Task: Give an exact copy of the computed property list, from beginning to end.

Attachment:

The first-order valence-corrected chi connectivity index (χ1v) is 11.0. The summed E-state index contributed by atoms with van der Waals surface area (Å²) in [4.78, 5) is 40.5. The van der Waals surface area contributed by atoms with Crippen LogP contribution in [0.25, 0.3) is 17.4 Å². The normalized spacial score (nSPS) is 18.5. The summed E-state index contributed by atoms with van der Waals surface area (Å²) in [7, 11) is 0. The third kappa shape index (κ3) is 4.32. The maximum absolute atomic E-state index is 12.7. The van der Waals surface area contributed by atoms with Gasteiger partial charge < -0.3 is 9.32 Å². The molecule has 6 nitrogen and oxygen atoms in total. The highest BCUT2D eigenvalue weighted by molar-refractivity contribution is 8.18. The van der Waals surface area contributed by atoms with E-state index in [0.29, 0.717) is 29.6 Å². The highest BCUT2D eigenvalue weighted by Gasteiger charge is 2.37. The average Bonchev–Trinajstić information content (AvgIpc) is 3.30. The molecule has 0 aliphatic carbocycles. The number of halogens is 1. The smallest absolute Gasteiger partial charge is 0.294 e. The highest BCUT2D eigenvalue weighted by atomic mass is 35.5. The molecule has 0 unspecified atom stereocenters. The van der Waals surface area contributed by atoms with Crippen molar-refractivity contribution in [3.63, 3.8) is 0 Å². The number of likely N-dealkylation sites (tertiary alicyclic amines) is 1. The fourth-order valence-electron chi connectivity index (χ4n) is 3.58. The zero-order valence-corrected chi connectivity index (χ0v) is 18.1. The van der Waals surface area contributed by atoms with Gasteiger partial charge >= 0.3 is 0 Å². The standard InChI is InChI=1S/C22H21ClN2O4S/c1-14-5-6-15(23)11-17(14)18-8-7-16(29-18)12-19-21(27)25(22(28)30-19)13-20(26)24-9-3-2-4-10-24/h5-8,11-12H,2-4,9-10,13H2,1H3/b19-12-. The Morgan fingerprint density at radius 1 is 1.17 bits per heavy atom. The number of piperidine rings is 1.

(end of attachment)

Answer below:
The first-order valence-corrected chi connectivity index (χ1v) is 11.0. The summed E-state index contributed by atoms with van der Waals surface area (Å²) in [4.78, 5) is 40.5. The van der Waals surface area contributed by atoms with Crippen LogP contribution in [0.25, 0.3) is 17.4 Å². The normalized spacial score (nSPS) is 18.5. The summed E-state index contributed by atoms with van der Waals surface area (Å²) in [7, 11) is 0. The third kappa shape index (κ3) is 4.32. The maximum absolute atomic E-state index is 12.7. The van der Waals surface area contributed by atoms with Gasteiger partial charge < -0.3 is 9.32 Å². The molecule has 6 nitrogen and oxygen atoms in total. The highest BCUT2D eigenvalue weighted by molar-refractivity contribution is 8.18. The van der Waals surface area contributed by atoms with E-state index in [0.29, 0.717) is 29.6 Å². The highest BCUT2D eigenvalue weighted by Gasteiger charge is 2.37. The average Bonchev–Trinajstić information content (AvgIpc) is 3.30. The molecule has 0 aliphatic carbocycles. The number of halogens is 1. The smallest absolute Gasteiger partial charge is 0.294 e. The highest BCUT2D eigenvalue weighted by atomic mass is 35.5. The molecule has 0 unspecified atom stereocenters. The van der Waals surface area contributed by atoms with Crippen molar-refractivity contribution in [3.63, 3.8) is 0 Å². The number of likely N-dealkylation sites (tertiary alicyclic amines) is 1. The fourth-order valence-electron chi connectivity index (χ4n) is 3.58. The zero-order valence-corrected chi connectivity index (χ0v) is 18.1. The van der Waals surface area contributed by atoms with Gasteiger partial charge >= 0.3 is 0 Å². The standard InChI is InChI=1S/C22H21ClN2O4S/c1-14-5-6-15(23)11-17(14)18-8-7-16(29-18)12-19-21(27)25(22(28)30-19)13-20(26)24-9-3-2-4-10-24/h5-8,11-12H,2-4,9-10,13H2,1H3/b19-12-. The Morgan fingerprint density at radius 1 is 1.17 bits per heavy atom. The number of piperidine rings is 1.